Be careful not to bring theological and cultural assumptions to the text, namely that Hades and heaven are separate places (and the corresponding ideas about what they are).1 The notions of 'heaven' and 'hell' in Western culture were foreign in the mindset of first-century Judea, and thus reading these ideas back into the text is anachronistic.2
What is likely occurring in this passage is a wordplay in the Greek language between ἀνέστησεν and ὠδῖνας.
ὃν ὁ θεὸς ἀνέστησεν λύσας τὰς ὠδῖνας τοῦ θανάτου, καθότι οὐκ ἦν
δυνατὸν κρατεῖσθαι αὐτὸν ὑπʼ αὐτοῦ.3
...whom God raised up, having loosed the (birth-)pangs of death,
because it was not possible for him to be held by it.
ἀνέστησεν is the aorist active indicative 3rd person singular form of ἀνίστημι, literally meaning "to cause to stand or be erect, raise, erect, raise up", but also carrying the connotations of being brought "back to life from the dead" and "to cause to be born."4
ὠδῖνας is the accusative plural form of the noun ὠδίν, which refers specifically to the "experience of pains associated with childbirth."5
The NET translators point out that
The term [ὠδῖνας] is frequently used to describe pains associated with
giving birth (see Rev 12:2). So there is irony here in the mixed
Keeping in mind that this passage occurs in the midst of a speech, Peter goes on to state that
[the patriarch David] foresaw and spoke about the resurrection of the
Christ, that he was not abandoned to Hades, nor did his flesh see
corruption (Acts 2:31, ESV).
Nowhere in this context does it state that the Jesus went to 'heaven' (the applicability of this passage to anyone other than Jesus is not supported by the text and requires eisegesis). The result of not being "abandoned to Hades" was "the resurrection," i.e. a bodily resurrection (not a disembodied resurrection to a spiritual 'heaven'). N.T. Wright explains:
Remember, resurrection does not mean being “raised to heaven” or
“taken up in glory.” Neither Elijah nor Enoch had been resurrected in
the sense that Daniel, 2 Maccabees and the rabbis meant it; nor, for
that matter, had anyone else. Resurrection will happen only to people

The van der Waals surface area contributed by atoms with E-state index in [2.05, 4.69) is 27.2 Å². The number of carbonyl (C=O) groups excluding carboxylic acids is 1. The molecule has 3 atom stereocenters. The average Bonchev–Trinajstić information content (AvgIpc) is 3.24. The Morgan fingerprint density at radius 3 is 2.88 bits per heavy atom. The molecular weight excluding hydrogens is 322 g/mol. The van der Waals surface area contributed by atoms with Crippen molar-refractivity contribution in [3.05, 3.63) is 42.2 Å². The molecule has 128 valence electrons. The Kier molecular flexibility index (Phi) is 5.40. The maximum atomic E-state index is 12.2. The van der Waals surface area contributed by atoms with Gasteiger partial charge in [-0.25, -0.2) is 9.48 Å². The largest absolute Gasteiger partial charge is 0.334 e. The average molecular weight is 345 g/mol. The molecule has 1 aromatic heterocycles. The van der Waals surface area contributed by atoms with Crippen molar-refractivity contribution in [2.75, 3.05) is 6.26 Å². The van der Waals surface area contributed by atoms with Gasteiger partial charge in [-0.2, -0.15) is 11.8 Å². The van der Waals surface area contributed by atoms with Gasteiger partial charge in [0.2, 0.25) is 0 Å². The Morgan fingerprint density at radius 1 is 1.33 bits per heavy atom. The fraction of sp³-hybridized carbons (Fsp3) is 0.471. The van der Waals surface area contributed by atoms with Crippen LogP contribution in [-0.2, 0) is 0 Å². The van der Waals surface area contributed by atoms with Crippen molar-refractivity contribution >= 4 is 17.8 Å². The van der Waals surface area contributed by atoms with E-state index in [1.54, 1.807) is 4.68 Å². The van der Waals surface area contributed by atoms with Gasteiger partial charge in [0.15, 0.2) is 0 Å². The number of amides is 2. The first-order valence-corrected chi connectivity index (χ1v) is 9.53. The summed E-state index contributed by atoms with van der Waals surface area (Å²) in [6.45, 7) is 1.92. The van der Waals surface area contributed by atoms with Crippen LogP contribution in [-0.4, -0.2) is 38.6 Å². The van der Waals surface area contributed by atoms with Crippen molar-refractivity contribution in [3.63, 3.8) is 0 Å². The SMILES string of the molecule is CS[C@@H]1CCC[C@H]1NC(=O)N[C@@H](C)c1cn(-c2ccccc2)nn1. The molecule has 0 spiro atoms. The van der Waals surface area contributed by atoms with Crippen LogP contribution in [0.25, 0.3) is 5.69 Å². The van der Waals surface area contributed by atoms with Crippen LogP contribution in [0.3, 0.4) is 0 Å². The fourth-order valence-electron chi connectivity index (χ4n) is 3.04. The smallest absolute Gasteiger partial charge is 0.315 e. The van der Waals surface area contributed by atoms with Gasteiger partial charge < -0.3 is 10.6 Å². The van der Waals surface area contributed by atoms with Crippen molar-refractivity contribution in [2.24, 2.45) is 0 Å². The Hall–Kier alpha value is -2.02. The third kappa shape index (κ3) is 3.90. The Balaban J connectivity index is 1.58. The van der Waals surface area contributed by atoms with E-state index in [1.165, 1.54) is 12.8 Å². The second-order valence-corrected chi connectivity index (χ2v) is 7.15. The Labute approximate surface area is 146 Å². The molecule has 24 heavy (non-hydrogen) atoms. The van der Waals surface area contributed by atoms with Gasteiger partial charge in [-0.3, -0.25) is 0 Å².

who are already dead. To speak of the destruction of the body and the
continuing existence, however blessed, of something else (call it a
“soul” for the sake of argument) is not to speak of resurrection, but
simply of death itself. Resurrection” is not simply death from
another viewpoint; it is the reversal of death, its cancellation, the
destruction of its power.7
So the idea here is the underlying worldview of a bodily resurrection, so that the death of Jesus is really a birth process (along with its associated pains) for new and everlasting life in a reality in which death no longer has power.
1 Cf. Luke 16:19-31 and note that both men went to Hades. Also note that death and Hades are thrown into the lake of fire in Revelation 20:14. Traditional Western Christian ideas about 'heaven' and 'hell' are simply incompatible with Biblical texts and their historical context, and must be eisegetically and anachronistically read back into the text to find support for them.
2 N.T. Wright. "The Resurrection of Resurrection" (Bible Review, August 2000), retrieved from http://ntwrightpage.com/Wright_BR_Resurrection.htm. In fact, the notion of a disembodied immortality which is popular in many Christian churches that teach the future hope as 'going to heaven' after death has more in common with Platonism than early Jewish or Christian thought.
3 Eberhard Nestle et al., The Greek New Testament, 27th ed. (Stuttgart: Deutsche Bibelgesellschaft, 1993), 324, emphasis mine.
4 William Arndt, Frederick W. Danker, and Walter Bauer, A Greek-English Lexicon of the New Testament and Other Early Christian Literature (Chicago: University of Chicago Press, 2000), 83.
5 Ibid., 1102.
6 Biblical Studies Press, The NET Bible First Edition Notes (Biblical Studies Press, 2006), Ac 2:24.
7 Wright, retrieved from http://ntwrightpage.com/Wright_BR_Resurrection.htm.